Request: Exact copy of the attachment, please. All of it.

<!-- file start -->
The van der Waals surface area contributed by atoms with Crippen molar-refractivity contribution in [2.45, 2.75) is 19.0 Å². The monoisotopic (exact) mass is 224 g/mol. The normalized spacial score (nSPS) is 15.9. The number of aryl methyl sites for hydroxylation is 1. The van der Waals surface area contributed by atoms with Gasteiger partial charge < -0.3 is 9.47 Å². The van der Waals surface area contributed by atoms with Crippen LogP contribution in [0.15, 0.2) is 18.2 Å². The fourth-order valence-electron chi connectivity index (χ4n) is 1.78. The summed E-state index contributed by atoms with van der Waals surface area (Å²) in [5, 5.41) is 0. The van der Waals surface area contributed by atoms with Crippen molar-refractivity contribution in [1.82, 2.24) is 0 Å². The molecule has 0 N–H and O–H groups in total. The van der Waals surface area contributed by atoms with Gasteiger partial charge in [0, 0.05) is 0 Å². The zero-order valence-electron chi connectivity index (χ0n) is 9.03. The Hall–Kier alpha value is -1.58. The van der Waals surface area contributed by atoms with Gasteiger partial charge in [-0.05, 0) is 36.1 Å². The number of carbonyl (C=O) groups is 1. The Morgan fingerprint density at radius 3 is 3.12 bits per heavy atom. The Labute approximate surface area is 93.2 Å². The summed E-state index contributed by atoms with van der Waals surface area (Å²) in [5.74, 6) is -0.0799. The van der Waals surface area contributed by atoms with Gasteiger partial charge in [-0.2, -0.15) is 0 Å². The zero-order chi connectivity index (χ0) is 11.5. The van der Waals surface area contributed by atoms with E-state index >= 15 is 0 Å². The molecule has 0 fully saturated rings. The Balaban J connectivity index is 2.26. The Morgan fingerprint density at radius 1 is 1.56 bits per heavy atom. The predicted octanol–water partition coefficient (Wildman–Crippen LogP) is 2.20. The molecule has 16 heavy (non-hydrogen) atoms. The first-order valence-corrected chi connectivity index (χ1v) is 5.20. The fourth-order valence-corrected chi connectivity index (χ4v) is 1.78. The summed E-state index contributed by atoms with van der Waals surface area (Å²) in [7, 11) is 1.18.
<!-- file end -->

The van der Waals surface area contributed by atoms with Crippen molar-refractivity contribution in [2.45, 2.75) is 19.0 Å². The monoisotopic (exact) mass is 224 g/mol. The normalized spacial score (nSPS) is 15.9. The number of aryl methyl sites for hydroxylation is 1. The van der Waals surface area contributed by atoms with Gasteiger partial charge < -0.3 is 9.47 Å². The van der Waals surface area contributed by atoms with Crippen LogP contribution in [0.15, 0.2) is 18.2 Å². The fourth-order valence-electron chi connectivity index (χ4n) is 1.78. The summed E-state index contributed by atoms with van der Waals surface area (Å²) in [5, 5.41) is 0. The van der Waals surface area contributed by atoms with Crippen molar-refractivity contribution in [1.82, 2.24) is 0 Å². The molecule has 0 N–H and O–H groups in total. The van der Waals surface area contributed by atoms with Gasteiger partial charge in [0, 0.05) is 0 Å². The zero-order valence-electron chi connectivity index (χ0n) is 9.03. The Hall–Kier alpha value is -1.58. The van der Waals surface area contributed by atoms with Gasteiger partial charge in [-0.05, 0) is 36.1 Å². The number of carbonyl (C=O) groups is 1. The Morgan fingerprint density at radius 3 is 3.12 bits per heavy atom. The Labute approximate surface area is 93.2 Å². The summed E-state index contributed by atoms with van der Waals surface area (Å²) in [5.74, 6) is -0.0799. The van der Waals surface area contributed by atoms with Gasteiger partial charge in [-0.2, -0.15) is 0 Å². The zero-order chi connectivity index (χ0) is 11.5. The van der Waals surface area contributed by atoms with E-state index >= 15 is 0 Å². The molecule has 0 fully saturated rings. The Balaban J connectivity index is 2.26. The Morgan fingerprint density at radius 1 is 1.56 bits per heavy atom. The predicted octanol–water partition coefficient (Wildman–Crippen LogP) is 2.20. The molecule has 16 heavy (non-hydrogen) atoms. The first-order valence-corrected chi connectivity index (χ1v) is 5.20. The fourth-order valence-corrected chi connectivity index (χ4v) is 1.78. The summed E-state index contributed by atoms with van der Waals surface area (Å²) in [7, 11) is 1.18.